Who are the most influential thinkers in world?
Identify leaders in your chosen discipline, research top professors in your area of study, and search for schools based on the luminaries who most inspire you!
Note: These rankings change dynamically as our artificial intelligence system learns new things and incorporates new publications and citations. Academics are constantly doing research and publishing new insights, with the result that our measure of influence is subject to continual adjustments. For quality assurance reasons, however, we forgo real-time changes, with most public updates happening only quarterly. In any case, don’t be surprised to see our rankings change over time.Methodology: How and Why We Rank by Influence …
1862 - 1943 (81 years)
David Hilbert was a German mathematician and one of the most influential and universal mathematicians of the 19th and early 20th centuries. Hilbert discovered and developed a broad range of fundamental ideas in many areas, including invariant theory, the calculus of variations, commutative algebra, algebraic number theory, the foundations of geometry, spectral theory of operators and its application to integral equations, mathematical physics, and foundations of mathematics .
1642 - 1727 (85 years)
Sir Isaac Newton was an English mathematician, physicist, astronomer, theologian, and author who is widely recognised as one of the most influential scientists of all time and as a key figure in the scientific revolution. His book Philosophiæ Naturalis Principia Mathematica , first published in 1687, laid the foundations of classical mechanics. Newton also made seminal contributions to optics, and shares credit with Gottfried Wilhelm Leibniz for developing the infinitesimal calculus.
1879 - 1955 (76 years)
Albert Einstein was a German-born theoretical physicist who developed the theory of relativity, one of the two pillars of modern physics . His work is also known for its influence on the philosophy of science. He is best known to the general public for his mass–energy equivalence formula , which has been dubbed "the world's most famous equation". He received the 1921 Nobel Prize in Physics "for his services to theoretical physics, and especially for his discovery of the law of the photoelectric effect", a pivotal step in the development of quantum theory.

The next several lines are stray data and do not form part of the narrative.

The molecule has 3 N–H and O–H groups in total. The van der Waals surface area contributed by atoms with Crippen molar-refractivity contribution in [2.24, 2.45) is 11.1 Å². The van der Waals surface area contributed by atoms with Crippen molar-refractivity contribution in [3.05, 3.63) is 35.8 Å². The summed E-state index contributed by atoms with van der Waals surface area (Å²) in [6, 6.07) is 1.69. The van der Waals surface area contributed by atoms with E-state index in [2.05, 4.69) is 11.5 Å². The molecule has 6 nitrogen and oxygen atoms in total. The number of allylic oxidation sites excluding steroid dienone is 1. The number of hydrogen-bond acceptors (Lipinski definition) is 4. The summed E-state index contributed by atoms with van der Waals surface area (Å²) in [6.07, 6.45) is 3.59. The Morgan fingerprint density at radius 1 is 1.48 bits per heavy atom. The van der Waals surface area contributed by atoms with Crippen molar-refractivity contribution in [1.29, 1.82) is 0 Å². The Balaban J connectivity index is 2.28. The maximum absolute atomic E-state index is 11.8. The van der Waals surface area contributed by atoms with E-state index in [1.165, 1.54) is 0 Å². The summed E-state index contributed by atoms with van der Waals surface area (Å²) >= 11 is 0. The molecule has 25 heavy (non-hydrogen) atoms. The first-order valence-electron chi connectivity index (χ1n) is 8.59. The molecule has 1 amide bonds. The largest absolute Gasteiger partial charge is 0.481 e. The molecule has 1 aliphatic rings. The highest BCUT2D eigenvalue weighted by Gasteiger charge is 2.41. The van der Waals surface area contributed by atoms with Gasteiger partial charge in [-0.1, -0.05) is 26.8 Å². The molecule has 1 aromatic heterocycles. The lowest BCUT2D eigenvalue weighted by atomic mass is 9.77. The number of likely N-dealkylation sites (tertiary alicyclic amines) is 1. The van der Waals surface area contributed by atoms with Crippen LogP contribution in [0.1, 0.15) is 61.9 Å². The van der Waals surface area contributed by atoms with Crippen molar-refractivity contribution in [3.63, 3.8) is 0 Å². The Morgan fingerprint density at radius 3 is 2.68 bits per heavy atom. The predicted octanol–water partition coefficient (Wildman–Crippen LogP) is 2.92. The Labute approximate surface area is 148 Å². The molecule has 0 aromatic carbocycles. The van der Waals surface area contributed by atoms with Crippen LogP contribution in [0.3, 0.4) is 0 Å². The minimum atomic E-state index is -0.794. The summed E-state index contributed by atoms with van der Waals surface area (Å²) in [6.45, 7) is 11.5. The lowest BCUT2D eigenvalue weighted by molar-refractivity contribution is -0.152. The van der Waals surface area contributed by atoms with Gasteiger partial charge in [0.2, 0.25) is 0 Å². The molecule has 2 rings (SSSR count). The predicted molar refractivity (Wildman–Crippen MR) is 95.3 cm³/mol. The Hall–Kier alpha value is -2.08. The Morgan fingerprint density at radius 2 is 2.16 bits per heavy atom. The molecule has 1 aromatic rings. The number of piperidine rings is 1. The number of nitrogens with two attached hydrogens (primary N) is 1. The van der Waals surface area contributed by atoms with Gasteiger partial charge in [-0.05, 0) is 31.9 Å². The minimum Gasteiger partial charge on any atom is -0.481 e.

1906 - 1978 (72 years)
Kurt Friedrich Gödel was a logician, mathematician, and analytic philosopher. Considered along with Aristotle and Gottlob Frege to be one of the most significant logicians in history, Gödel had an immense effect upon scientific and philosophical thinking in the 20th century, a time when others such as Bertrand Russell, Alfred North Whitehead, and David Hilbert were analyzing the use of logic and set theory to understand the foundations of mathematics pioneered by Georg Cantor.
1707 - 1783 (76 years)
Leonhard Euler was a Swiss mathematician, physicist, astronomer, geographer, logician and engineer who made important and influential discoveries in many branches of mathematics, such as infinitesimal calculus and graph theory, while also making pioneering contributions to several branches such as topology and analytic number theory. He also introduced much of the modern mathematical terminology and notation, particularly for mathematical analysis, such as the notion of a mathematical function. He is also known for his work in mechanics, fluid dynamics, optics, astronomy and music theory.
1777 - 1855 (78 years)
Johann Carl Friedrich Gauss was a German mathematician and physicist who made significant contributions to many fields in mathematics and science. Sometimes referred to as the Princeps mathematicorum and "the greatest mathematician since antiquity", Gauss had an exceptional influence in many fields of mathematics and science, and is ranked among history's most influential mathematicians.
1848 - 1925 (77 years)
Friedrich Ludwig Gottlob Frege was a German philosopher, logician, and mathematician. He worked as a mathematics professor at the University of Jena, and is understood by many to be the father of analytic philosophy, concentrating on the philosophy of language, logic, and mathematics. Though he was largely ignored during his lifetime, Giuseppe Peano and Bertrand Russell introduced his work to later generations of philosophers.
1854 - 1912 (58 years)
Jules Henri Poincaré was a French mathematician, theoretical physicist, engineer, and philosopher of science. He is often described as a polymath, and in mathematics as "The Last Universalist", since he excelled in all fields of the discipline as it existed during his lifetime.
1903 - 1957 (54 years)
John von Neumann was a Hungarian-American mathematician, physicist, computer scientist, engineer and polymath. Von Neumann was generally regarded as the foremost mathematician of his time and said to be "the last representative of the great mathematicians"; he integrated pure and applied sciences.
1596 - 1650 (54 years)
René Descartes was a French philosopher, mathematician, and scientist. A native of the Kingdom of France, he spent about 20 years of his life in the Dutch Republic after serving for a while in the Dutch States Army of Maurice of Nassau, Prince of Orange and the Stadtholder of the United Provinces. One of the most notable intellectual figures of the Dutch Golden Age, Descartes is also widely regarded as one of the founders of modern philosophy.
1913 - 1996 (83 years)